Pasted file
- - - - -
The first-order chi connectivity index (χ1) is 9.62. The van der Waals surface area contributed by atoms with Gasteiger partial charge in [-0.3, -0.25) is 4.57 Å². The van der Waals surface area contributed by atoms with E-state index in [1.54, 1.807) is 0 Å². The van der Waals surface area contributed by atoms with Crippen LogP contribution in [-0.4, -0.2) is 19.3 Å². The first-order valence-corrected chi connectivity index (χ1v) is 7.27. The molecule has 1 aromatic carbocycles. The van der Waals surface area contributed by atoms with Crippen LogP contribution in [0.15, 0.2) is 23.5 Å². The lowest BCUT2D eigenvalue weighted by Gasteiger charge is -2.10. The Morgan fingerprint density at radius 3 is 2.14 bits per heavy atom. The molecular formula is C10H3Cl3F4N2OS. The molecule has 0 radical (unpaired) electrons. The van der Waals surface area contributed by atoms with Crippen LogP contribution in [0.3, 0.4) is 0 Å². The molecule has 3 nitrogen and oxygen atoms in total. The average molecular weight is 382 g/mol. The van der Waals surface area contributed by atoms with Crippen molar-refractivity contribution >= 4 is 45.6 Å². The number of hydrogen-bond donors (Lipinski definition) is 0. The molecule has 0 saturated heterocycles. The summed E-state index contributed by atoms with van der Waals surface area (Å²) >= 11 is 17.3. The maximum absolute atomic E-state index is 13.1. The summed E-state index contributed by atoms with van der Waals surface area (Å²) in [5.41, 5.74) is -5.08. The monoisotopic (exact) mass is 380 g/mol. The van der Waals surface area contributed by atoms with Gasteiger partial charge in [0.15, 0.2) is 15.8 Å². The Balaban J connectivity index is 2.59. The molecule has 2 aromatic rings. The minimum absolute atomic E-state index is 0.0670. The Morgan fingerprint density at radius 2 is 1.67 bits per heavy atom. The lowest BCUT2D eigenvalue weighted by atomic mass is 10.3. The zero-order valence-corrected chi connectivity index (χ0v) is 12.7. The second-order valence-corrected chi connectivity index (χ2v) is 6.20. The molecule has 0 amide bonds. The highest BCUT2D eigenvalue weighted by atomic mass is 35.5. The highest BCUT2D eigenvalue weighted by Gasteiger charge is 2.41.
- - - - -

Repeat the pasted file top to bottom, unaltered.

The first-order chi connectivity index (χ1) is 9.62. The van der Waals surface area contributed by atoms with Gasteiger partial charge in [-0.3, -0.25) is 4.57 Å². The van der Waals surface area contributed by atoms with E-state index in [1.54, 1.807) is 0 Å². The van der Waals surface area contributed by atoms with Crippen LogP contribution in [-0.4, -0.2) is 19.3 Å². The first-order valence-corrected chi connectivity index (χ1v) is 7.27. The molecule has 1 aromatic carbocycles. The van der Waals surface area contributed by atoms with Crippen LogP contribution in [0.15, 0.2) is 23.5 Å². The lowest BCUT2D eigenvalue weighted by Gasteiger charge is -2.10. The Morgan fingerprint density at radius 3 is 2.14 bits per heavy atom. The molecular formula is C10H3Cl3F4N2OS. The molecule has 0 radical (unpaired) electrons. The van der Waals surface area contributed by atoms with Crippen LogP contribution in [0.3, 0.4) is 0 Å². The molecule has 3 nitrogen and oxygen atoms in total. The average molecular weight is 382 g/mol. The van der Waals surface area contributed by atoms with Crippen molar-refractivity contribution >= 4 is 45.6 Å². The number of hydrogen-bond donors (Lipinski definition) is 0. The molecule has 0 saturated heterocycles. The summed E-state index contributed by atoms with van der Waals surface area (Å²) >= 11 is 17.3. The maximum absolute atomic E-state index is 13.1. The summed E-state index contributed by atoms with van der Waals surface area (Å²) in [5.41, 5.74) is -5.08. The monoisotopic (exact) mass is 380 g/mol. The van der Waals surface area contributed by atoms with Gasteiger partial charge in [0.15, 0.2) is 15.8 Å². The Balaban J connectivity index is 2.59. The molecule has 2 aromatic rings. The minimum absolute atomic E-state index is 0.0670. The Morgan fingerprint density at radius 2 is 1.67 bits per heavy atom. The lowest BCUT2D eigenvalue weighted by atomic mass is 10.3. The zero-order valence-corrected chi connectivity index (χ0v) is 12.7. The second-order valence-corrected chi connectivity index (χ2v) is 6.20. The molecule has 0 amide bonds. The highest BCUT2D eigenvalue weighted by atomic mass is 35.5. The highest BCUT2D eigenvalue weighted by Gasteiger charge is 2.41.